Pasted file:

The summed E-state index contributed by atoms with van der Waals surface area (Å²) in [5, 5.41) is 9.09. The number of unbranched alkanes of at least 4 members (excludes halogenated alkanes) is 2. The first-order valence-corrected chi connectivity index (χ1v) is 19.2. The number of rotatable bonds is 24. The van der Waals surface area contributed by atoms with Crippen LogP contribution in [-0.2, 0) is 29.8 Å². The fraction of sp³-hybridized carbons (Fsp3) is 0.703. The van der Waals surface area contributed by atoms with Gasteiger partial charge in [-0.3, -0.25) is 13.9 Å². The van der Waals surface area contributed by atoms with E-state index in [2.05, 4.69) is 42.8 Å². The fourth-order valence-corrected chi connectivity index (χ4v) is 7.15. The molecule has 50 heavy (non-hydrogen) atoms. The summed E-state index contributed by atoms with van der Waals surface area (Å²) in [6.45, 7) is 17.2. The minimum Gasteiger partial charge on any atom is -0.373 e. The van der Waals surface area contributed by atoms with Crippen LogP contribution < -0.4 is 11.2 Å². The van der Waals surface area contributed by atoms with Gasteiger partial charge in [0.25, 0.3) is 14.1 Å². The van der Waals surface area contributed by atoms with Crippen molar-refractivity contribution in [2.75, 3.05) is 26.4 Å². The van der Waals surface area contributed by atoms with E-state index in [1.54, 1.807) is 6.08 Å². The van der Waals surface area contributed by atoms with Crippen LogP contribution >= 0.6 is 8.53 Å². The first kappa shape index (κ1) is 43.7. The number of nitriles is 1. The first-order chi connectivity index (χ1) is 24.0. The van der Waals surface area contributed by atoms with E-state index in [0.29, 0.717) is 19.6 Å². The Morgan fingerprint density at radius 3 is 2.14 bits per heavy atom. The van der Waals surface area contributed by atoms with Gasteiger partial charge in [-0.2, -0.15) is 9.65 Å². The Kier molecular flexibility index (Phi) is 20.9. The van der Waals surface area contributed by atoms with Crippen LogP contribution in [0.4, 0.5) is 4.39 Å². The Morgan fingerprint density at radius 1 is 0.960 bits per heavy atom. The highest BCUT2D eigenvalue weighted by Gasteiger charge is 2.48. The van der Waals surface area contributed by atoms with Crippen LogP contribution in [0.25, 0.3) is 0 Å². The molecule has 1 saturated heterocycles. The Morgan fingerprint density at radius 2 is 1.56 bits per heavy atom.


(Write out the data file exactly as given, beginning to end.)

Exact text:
The summed E-state index contributed by atoms with van der Waals surface area (Å²) in [5, 5.41) is 9.09. The number of unbranched alkanes of at least 4 members (excludes halogenated alkanes) is 2. The first-order valence-corrected chi connectivity index (χ1v) is 19.2. The number of rotatable bonds is 24. The van der Waals surface area contributed by atoms with Crippen LogP contribution in [-0.2, 0) is 29.8 Å². The fraction of sp³-hybridized carbons (Fsp3) is 0.703. The van der Waals surface area contributed by atoms with Gasteiger partial charge in [-0.3, -0.25) is 13.9 Å². The van der Waals surface area contributed by atoms with E-state index in [2.05, 4.69) is 42.8 Å². The fourth-order valence-corrected chi connectivity index (χ4v) is 7.15. The molecule has 50 heavy (non-hydrogen) atoms. The summed E-state index contributed by atoms with van der Waals surface area (Å²) in [6.45, 7) is 17.2. The minimum Gasteiger partial charge on any atom is -0.373 e. The van der Waals surface area contributed by atoms with Crippen LogP contribution < -0.4 is 11.2 Å². The van der Waals surface area contributed by atoms with Gasteiger partial charge in [0.25, 0.3) is 14.1 Å². The van der Waals surface area contributed by atoms with Crippen molar-refractivity contribution in [2.75, 3.05) is 26.4 Å². The van der Waals surface area contributed by atoms with E-state index in [1.54, 1.807) is 6.08 Å². The van der Waals surface area contributed by atoms with Crippen LogP contribution >= 0.6 is 8.53 Å². The first kappa shape index (κ1) is 43.7. The number of nitriles is 1. The first-order chi connectivity index (χ1) is 24.0. The van der Waals surface area contributed by atoms with E-state index in [0.29, 0.717) is 19.6 Å². The Morgan fingerprint density at radius 3 is 2.14 bits per heavy atom. The van der Waals surface area contributed by atoms with Gasteiger partial charge in [-0.2, -0.15) is 9.65 Å². The Kier molecular flexibility index (Phi) is 20.9. The van der Waals surface area contributed by atoms with Crippen LogP contribution in [0.4, 0.5) is 4.39 Å². The Morgan fingerprint density at radius 1 is 0.960 bits per heavy atom. The highest BCUT2D eigenvalue weighted by Gasteiger charge is 2.48. The van der Waals surface area contributed by atoms with Crippen LogP contribution in [0.25, 0.3) is 0 Å². The molecule has 1 saturated heterocycles. The Morgan fingerprint density at radius 2 is 1.56 bits per heavy atom.